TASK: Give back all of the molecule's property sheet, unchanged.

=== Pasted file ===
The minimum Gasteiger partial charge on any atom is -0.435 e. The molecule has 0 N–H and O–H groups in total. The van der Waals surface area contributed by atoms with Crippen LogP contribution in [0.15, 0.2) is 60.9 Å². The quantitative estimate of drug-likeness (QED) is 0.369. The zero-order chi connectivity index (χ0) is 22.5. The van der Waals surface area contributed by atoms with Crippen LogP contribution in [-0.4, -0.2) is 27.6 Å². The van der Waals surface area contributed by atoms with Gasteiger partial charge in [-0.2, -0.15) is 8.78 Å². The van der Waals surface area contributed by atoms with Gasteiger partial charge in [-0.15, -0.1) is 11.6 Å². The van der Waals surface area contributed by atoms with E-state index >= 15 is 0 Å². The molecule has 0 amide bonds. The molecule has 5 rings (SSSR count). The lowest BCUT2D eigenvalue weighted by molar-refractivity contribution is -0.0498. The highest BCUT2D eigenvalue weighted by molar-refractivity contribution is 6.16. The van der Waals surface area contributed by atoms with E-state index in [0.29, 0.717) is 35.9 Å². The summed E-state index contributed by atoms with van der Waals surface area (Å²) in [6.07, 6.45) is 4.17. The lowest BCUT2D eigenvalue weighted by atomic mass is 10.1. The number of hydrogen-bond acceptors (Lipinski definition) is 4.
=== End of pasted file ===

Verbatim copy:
The minimum Gasteiger partial charge on any atom is -0.435 e. The molecule has 0 N–H and O–H groups in total. The van der Waals surface area contributed by atoms with Crippen LogP contribution in [0.15, 0.2) is 60.9 Å². The quantitative estimate of drug-likeness (QED) is 0.369. The zero-order chi connectivity index (χ0) is 22.5. The van der Waals surface area contributed by atoms with Crippen LogP contribution in [-0.4, -0.2) is 27.6 Å². The van der Waals surface area contributed by atoms with Gasteiger partial charge in [-0.2, -0.15) is 8.78 Å². The van der Waals surface area contributed by atoms with Gasteiger partial charge in [-0.15, -0.1) is 11.6 Å². The van der Waals surface area contributed by atoms with E-state index >= 15 is 0 Å². The molecule has 0 amide bonds. The molecule has 5 rings (SSSR count). The lowest BCUT2D eigenvalue weighted by molar-refractivity contribution is -0.0498. The highest BCUT2D eigenvalue weighted by molar-refractivity contribution is 6.16. The van der Waals surface area contributed by atoms with E-state index in [0.29, 0.717) is 35.9 Å². The summed E-state index contributed by atoms with van der Waals surface area (Å²) in [6.07, 6.45) is 4.17. The lowest BCUT2D eigenvalue weighted by atomic mass is 10.1. The number of hydrogen-bond acceptors (Lipinski definition) is 4.